Arithmetic and the brain

Institut National de la Santé et de la Recherche Médicale unit 562 Cognitive neuroimaging, Service Hospitalier Frederic Joliot, Commissariat à l'énergie atomique/DRM/DSV, 4 Place du general Leclerc, 91401 Orsay cedex, France.
Current Opinion in Neurobiology (Impact Factor: 6.63). 05/2004; 14(2):218-24. DOI: 10.1016/j.conb.2004.03.008
Source: PubMed

ABSTRACT Recent studies in human neuroimaging, primate neurophysiology, and developmental neuropsychology indicate that the human ability for arithmetic has a tangible cerebral substrate. The human intraparietal sulcus is systematically activated in all number tasks and could host a central amodal representation of quantity. Areas of the precentral and inferior prefrontal cortex also activate when subjects engage in mental calculation. A monkey analogue of these parieto-frontal regions has recently been identified, and a neuronal population code for number has been characterized. Finally, pathologies of this system, leading to acalculia in adults or to developmental dyscalculia in children, are beginning to be understood, thus paving the way for brain-oriented intervention studies.

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Available from: Laurent Cohen, Sep 29, 2015
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    • "To accomplish the second goal, the trials of the Add/Sub task were classified into four categories based on a 2 by 2 design, crossing 'Operation Type' (Addition vs. Subtraction) and 'Regrouping' (whether or not Carrying or Borrowing is needed). We hypothesized that Subtraction (compared to Addition) and Regrouping (compared to No-Regrouping) conditions would evoke more quantitative processing because it tends to be less practiced and less automatized (Ashkenazi et al. 2014; Dehaene et al. 2004; Duffau et al. 2002; van Harskamp and Cipolotti 2001). Thus, we expected to see stronger correlations between ANS acuity and calculations involving Subtraction (compared to Addition) and Regrouping (Carrying or Borrowing). "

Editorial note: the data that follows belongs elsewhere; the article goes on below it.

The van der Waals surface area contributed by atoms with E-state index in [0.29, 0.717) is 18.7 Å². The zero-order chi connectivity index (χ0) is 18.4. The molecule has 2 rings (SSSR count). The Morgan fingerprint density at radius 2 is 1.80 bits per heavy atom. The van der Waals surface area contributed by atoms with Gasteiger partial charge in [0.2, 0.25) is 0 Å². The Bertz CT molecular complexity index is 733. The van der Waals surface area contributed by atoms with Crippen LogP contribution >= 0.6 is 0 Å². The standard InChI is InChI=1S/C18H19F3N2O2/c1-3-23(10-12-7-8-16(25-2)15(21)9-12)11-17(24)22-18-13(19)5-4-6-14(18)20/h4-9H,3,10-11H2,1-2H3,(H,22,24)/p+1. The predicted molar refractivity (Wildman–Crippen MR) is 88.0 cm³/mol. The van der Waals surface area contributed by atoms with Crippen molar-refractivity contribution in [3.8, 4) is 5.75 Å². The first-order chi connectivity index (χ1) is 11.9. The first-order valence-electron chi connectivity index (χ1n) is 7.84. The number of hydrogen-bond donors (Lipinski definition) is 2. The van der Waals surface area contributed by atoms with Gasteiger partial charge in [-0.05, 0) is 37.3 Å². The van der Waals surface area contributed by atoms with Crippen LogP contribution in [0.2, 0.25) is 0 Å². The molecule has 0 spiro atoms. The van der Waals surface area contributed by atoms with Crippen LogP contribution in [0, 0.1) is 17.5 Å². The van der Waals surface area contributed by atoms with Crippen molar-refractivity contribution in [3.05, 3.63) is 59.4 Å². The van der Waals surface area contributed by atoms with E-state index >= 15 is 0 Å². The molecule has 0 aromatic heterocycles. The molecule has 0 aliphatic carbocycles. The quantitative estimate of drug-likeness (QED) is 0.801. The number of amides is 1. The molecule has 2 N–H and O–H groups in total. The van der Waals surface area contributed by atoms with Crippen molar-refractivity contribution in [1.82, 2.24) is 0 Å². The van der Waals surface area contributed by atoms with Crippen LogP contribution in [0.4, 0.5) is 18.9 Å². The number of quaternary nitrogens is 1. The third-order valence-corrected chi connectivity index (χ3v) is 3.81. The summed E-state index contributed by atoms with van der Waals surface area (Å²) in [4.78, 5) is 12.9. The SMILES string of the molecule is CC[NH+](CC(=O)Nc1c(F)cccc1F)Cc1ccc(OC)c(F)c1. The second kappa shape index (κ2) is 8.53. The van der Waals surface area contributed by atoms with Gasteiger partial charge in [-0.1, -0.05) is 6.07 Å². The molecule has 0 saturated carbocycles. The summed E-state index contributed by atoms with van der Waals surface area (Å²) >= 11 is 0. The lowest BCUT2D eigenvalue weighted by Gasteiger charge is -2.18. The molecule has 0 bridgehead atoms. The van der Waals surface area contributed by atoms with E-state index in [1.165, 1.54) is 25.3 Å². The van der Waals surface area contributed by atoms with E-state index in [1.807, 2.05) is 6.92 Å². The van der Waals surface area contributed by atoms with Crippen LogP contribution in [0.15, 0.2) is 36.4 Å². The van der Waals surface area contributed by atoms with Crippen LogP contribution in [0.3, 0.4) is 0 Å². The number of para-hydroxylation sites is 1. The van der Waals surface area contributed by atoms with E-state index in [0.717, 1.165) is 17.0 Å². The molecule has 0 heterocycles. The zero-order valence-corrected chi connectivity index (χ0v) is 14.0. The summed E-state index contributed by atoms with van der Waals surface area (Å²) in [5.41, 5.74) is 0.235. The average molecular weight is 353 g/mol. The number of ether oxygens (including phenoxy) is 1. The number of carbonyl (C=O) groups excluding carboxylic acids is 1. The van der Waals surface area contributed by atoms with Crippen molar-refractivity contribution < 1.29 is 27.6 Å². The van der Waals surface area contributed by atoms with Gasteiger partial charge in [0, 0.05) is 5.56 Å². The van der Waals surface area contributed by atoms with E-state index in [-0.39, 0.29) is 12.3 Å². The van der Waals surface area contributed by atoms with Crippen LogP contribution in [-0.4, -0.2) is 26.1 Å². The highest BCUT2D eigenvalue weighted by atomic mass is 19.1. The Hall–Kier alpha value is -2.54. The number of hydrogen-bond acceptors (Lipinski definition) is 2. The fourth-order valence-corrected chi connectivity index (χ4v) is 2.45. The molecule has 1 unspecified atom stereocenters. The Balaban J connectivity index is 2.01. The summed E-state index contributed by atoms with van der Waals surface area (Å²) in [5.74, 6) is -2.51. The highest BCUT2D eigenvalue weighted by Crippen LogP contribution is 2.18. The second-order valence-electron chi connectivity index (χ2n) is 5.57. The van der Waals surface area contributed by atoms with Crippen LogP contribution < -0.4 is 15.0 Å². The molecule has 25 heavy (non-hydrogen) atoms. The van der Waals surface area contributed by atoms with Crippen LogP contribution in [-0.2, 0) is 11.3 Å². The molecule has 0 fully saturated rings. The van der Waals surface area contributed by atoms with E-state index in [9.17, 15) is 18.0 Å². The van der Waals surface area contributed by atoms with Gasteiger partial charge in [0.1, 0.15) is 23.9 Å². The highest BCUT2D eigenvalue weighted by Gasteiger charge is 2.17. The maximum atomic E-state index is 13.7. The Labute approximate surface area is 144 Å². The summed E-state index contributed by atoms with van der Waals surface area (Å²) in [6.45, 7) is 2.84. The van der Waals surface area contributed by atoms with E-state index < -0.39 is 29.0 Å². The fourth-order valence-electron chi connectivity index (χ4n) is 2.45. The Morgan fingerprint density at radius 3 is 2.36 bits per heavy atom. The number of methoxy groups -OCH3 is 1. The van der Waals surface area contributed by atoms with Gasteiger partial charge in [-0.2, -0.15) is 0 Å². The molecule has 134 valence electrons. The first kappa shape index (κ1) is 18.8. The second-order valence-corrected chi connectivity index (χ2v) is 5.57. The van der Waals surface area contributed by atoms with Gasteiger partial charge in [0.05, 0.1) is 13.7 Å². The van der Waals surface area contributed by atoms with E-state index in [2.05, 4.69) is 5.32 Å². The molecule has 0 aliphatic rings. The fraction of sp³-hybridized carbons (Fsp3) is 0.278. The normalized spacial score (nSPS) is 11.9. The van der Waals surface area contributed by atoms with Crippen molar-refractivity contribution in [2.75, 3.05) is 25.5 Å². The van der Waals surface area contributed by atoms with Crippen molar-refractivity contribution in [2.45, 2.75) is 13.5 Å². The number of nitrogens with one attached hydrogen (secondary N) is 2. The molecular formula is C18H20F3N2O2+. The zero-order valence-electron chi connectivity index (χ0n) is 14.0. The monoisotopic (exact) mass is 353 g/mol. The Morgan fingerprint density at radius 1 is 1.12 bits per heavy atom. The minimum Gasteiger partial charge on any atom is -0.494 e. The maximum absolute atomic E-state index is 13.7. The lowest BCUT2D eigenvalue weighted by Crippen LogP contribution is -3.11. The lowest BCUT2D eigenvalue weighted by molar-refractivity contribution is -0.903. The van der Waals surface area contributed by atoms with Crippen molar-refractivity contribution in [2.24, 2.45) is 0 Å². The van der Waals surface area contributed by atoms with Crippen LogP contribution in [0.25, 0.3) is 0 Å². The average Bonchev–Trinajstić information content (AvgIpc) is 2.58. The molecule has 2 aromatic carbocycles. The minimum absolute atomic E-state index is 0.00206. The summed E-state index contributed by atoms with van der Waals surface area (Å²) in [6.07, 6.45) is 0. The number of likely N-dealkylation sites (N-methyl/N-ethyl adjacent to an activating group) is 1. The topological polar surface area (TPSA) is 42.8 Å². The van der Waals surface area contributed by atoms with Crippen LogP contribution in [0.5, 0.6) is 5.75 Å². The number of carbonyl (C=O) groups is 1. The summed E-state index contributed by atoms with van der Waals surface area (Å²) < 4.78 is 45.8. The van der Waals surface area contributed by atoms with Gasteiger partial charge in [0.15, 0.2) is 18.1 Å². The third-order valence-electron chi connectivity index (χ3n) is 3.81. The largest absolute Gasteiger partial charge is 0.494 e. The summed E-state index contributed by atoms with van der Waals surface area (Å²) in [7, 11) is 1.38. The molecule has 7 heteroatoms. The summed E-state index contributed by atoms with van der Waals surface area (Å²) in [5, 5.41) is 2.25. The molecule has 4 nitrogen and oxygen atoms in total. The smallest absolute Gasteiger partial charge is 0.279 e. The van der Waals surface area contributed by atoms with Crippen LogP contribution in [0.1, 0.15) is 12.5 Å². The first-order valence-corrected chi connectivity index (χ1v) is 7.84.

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    • "Based on human neuroimaging, primate neurophysiology, and developmental neuropsychology studies, the TCM assumes that the parietal cortex hosts an abstract semantic representation of numerosities (Ansari et al., 2006; Dehaene et al., 2004; Fias et al., 2001; Nieder, 2012; Nieder et al., 2006; Piazza et al., 2006, 2007). This representation has been claimed to be notation (e.g., Arabic digit or dot-arrays), format (i.e., simultaneous or sequential presentation), and modality (e.g., visual or spoken number words) independent (i.e., abstract; Dehaene et al., 2004; Eger et al., 2003, 2009; Piazza et al., 2007). However, recent neuroimaging studies have challenged the idea of a universally abstract magnitude representation. "